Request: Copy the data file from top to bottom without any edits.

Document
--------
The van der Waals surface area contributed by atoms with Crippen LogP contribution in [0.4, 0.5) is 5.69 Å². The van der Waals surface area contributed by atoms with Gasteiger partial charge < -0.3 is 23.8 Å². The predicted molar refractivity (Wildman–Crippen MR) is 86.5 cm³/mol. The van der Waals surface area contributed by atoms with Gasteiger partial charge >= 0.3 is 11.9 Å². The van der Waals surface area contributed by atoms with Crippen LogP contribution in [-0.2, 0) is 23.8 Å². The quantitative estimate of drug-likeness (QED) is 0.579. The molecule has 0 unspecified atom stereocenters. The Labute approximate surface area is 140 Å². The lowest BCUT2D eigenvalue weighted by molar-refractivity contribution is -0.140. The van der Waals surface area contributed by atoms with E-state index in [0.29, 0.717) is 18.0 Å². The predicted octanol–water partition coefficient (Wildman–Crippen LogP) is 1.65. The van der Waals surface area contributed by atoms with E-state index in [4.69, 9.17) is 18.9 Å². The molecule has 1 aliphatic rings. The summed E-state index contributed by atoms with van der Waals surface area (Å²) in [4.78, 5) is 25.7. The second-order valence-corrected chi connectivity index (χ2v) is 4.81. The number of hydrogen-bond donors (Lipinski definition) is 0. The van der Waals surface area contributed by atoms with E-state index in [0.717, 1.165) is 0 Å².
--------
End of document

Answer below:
The van der Waals surface area contributed by atoms with Crippen LogP contribution in [0.4, 0.5) is 5.69 Å². The van der Waals surface area contributed by atoms with Gasteiger partial charge < -0.3 is 23.8 Å². The predicted molar refractivity (Wildman–Crippen MR) is 86.5 cm³/mol. The van der Waals surface area contributed by atoms with Gasteiger partial charge >= 0.3 is 11.9 Å². The van der Waals surface area contributed by atoms with Crippen LogP contribution in [-0.2, 0) is 23.8 Å². The quantitative estimate of drug-likeness (QED) is 0.579. The molecule has 0 unspecified atom stereocenters. The Labute approximate surface area is 140 Å². The lowest BCUT2D eigenvalue weighted by molar-refractivity contribution is -0.140. The van der Waals surface area contributed by atoms with E-state index in [0.29, 0.717) is 18.0 Å². The predicted octanol–water partition coefficient (Wildman–Crippen LogP) is 1.65. The van der Waals surface area contributed by atoms with E-state index in [4.69, 9.17) is 18.9 Å². The molecule has 1 aliphatic rings. The summed E-state index contributed by atoms with van der Waals surface area (Å²) in [4.78, 5) is 25.7. The second-order valence-corrected chi connectivity index (χ2v) is 4.81. The number of hydrogen-bond donors (Lipinski definition) is 0. The van der Waals surface area contributed by atoms with E-state index in [0.717, 1.165) is 0 Å².